The Girl with the Golden Eyes (Paperback)
Melville House Publishing, 9780976658313, 120pp.
Publication Date: January 1, 2008
Raw as Honore de Balzac is famed to be, this daring novella--never before published as a stand-alone book--is perhaps the most outlandish thing he ever wrote. While still concerned with the depiction of the underside of Parisian life, as is most of Balzac's oeuvre, "The Girl with the Golden Eyes" considers not the working lives of the poor, but the sex lives of the upper crust.
In a nearly boroque rendering with erotically charged details as well as lush and extravagant language, "The Girl with the Golden Eyes" tells the story of a rich and ruthless young man in nineteenth century Paris caught up in an amorous entanglement with a mysterious beauty. His control slipping, incest, homosexuality, sexual slavery, and violence combine in what was then, and still remains, a shocking and taboo-breaking work.
The Art of The Novella Series
Too short to be a novel, too long to be a short story, the novella is generally unrecognized by academics and publishers. Nonetheless, it is a form beloved and practiced by literature's greatest writers. In the Art Of The Novella series, Melville House celebrates this renegade art form and its practitioners with titles that are, in many instances, presented in book form for the first time.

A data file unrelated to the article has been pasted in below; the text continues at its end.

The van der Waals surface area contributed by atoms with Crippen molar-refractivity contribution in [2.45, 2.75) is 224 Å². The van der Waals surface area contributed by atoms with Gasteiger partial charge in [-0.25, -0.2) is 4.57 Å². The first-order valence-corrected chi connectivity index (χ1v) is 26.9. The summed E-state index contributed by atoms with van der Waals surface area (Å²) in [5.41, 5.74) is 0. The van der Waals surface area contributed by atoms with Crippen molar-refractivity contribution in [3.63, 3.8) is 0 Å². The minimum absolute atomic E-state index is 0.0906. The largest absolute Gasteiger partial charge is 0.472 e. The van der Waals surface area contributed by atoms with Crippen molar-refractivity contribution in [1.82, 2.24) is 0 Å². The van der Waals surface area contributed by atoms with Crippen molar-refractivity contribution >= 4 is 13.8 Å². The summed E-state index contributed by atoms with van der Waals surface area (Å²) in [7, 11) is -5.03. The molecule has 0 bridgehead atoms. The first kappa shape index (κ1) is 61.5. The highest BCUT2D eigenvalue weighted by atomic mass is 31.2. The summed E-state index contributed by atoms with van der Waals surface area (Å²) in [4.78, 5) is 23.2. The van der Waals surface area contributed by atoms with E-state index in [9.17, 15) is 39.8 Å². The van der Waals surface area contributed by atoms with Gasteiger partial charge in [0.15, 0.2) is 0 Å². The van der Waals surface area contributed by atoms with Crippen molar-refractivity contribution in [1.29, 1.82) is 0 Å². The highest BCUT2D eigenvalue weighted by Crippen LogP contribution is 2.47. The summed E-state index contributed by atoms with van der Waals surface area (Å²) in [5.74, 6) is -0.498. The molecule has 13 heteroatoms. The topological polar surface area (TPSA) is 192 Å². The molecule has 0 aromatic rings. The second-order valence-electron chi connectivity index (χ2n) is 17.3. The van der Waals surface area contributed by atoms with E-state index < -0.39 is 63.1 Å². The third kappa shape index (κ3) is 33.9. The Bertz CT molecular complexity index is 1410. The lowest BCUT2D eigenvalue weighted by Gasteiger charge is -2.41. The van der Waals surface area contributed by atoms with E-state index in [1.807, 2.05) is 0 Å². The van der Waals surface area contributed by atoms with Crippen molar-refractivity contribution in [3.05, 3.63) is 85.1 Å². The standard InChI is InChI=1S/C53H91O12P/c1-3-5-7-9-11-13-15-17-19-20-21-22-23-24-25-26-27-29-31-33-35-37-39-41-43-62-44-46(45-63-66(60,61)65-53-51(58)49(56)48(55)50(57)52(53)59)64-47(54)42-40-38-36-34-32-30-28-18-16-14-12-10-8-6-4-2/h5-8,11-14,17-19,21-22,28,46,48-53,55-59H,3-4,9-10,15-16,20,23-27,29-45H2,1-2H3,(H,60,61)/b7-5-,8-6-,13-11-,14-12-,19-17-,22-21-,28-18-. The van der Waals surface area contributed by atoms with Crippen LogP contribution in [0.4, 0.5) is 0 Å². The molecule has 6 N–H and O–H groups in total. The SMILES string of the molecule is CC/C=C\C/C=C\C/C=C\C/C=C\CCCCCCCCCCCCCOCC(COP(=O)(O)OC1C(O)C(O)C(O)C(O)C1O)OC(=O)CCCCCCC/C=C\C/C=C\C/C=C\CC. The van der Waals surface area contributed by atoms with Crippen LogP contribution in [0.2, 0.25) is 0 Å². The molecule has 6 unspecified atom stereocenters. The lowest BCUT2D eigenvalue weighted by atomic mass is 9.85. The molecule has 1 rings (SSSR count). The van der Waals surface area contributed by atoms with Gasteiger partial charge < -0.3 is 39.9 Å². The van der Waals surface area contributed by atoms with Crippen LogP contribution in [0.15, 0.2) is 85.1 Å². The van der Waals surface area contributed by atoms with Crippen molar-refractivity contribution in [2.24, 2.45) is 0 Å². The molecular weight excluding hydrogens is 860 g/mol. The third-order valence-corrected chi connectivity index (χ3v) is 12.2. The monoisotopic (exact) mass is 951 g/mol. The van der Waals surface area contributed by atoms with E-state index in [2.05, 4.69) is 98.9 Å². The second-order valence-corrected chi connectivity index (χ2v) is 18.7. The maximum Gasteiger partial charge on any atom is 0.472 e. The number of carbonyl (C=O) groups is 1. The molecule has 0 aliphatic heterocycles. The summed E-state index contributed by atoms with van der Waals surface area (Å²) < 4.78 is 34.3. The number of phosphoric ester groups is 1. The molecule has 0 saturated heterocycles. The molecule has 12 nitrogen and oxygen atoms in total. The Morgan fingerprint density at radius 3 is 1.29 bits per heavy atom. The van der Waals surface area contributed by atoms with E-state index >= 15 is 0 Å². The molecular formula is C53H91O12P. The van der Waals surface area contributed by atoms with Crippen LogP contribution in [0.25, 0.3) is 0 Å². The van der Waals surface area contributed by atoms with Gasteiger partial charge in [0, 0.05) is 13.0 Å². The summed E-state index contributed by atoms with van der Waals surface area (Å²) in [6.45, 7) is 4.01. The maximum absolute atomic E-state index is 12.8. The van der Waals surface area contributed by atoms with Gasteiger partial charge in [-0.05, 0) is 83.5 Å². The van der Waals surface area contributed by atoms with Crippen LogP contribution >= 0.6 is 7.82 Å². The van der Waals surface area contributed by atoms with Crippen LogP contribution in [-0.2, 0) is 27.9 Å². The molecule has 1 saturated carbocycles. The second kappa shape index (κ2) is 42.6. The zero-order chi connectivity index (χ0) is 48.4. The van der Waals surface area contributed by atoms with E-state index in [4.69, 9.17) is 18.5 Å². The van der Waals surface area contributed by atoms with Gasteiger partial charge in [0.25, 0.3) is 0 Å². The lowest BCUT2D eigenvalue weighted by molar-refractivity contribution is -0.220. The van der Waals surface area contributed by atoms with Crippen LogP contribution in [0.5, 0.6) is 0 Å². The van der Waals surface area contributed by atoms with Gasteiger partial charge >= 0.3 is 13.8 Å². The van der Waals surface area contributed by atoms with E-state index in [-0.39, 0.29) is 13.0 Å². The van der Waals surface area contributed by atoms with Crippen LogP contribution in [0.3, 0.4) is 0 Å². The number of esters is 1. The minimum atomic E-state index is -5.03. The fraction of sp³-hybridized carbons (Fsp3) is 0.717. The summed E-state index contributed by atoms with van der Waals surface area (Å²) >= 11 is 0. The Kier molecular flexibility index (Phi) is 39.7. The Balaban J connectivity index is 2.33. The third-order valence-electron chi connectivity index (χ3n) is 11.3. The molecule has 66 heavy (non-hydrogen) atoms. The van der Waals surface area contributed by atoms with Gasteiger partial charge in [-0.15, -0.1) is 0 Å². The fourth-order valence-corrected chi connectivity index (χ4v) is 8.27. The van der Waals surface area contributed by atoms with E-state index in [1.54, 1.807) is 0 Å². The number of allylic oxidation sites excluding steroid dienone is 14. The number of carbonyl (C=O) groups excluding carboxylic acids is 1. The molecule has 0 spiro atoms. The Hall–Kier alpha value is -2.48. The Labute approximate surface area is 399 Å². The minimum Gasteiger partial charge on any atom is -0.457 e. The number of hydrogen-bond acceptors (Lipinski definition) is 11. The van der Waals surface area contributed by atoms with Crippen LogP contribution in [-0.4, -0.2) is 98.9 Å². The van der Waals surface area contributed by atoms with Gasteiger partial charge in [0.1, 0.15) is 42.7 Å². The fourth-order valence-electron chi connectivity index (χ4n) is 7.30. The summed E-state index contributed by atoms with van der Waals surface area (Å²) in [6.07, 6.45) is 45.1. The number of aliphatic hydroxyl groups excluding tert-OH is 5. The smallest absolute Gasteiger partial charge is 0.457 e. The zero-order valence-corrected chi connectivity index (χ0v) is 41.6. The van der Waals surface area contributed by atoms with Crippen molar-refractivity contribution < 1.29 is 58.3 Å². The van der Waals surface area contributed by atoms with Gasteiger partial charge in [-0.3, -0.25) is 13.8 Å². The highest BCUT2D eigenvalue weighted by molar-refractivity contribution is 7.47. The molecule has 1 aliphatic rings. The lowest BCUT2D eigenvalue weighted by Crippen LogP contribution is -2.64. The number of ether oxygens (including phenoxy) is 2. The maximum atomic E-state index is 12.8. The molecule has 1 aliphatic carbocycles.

About the Author
Praise For The Girl with the Golden Eyes…
"I wanted them all, even those I'd already read."
—Ron Rosenbaum, The New York Observer
—Time Out London
"[F]irst-rate…astutely selected and attractively packaged…indisputably great works."
—Adam Begley, The New York Observer
"I’ve always been haunted by Bartleby, the proto-slacker. But it’s the handsomely minimalist cover of the Melville House edition that gets me here, one of many in the small publisher’s fine 'Art of the Novella' series."
—The New Yorker
"The Art of the Novella series is sort of an anti-Kindle. What these singular, distinctive titles celebrate is book-ness. They're slim enough to be portable but showy enough to be conspicuously consumed—tiny little objects that demand to be loved for the commodities they are."
—KQED (NPR San Francisco)
"Some like it short, and if you're one of them, Melville House, an independent publisher based in Brooklyn, has a line of books for you... elegant-looking paperback editions ...a good read in a small package."
—The Wall Street Journal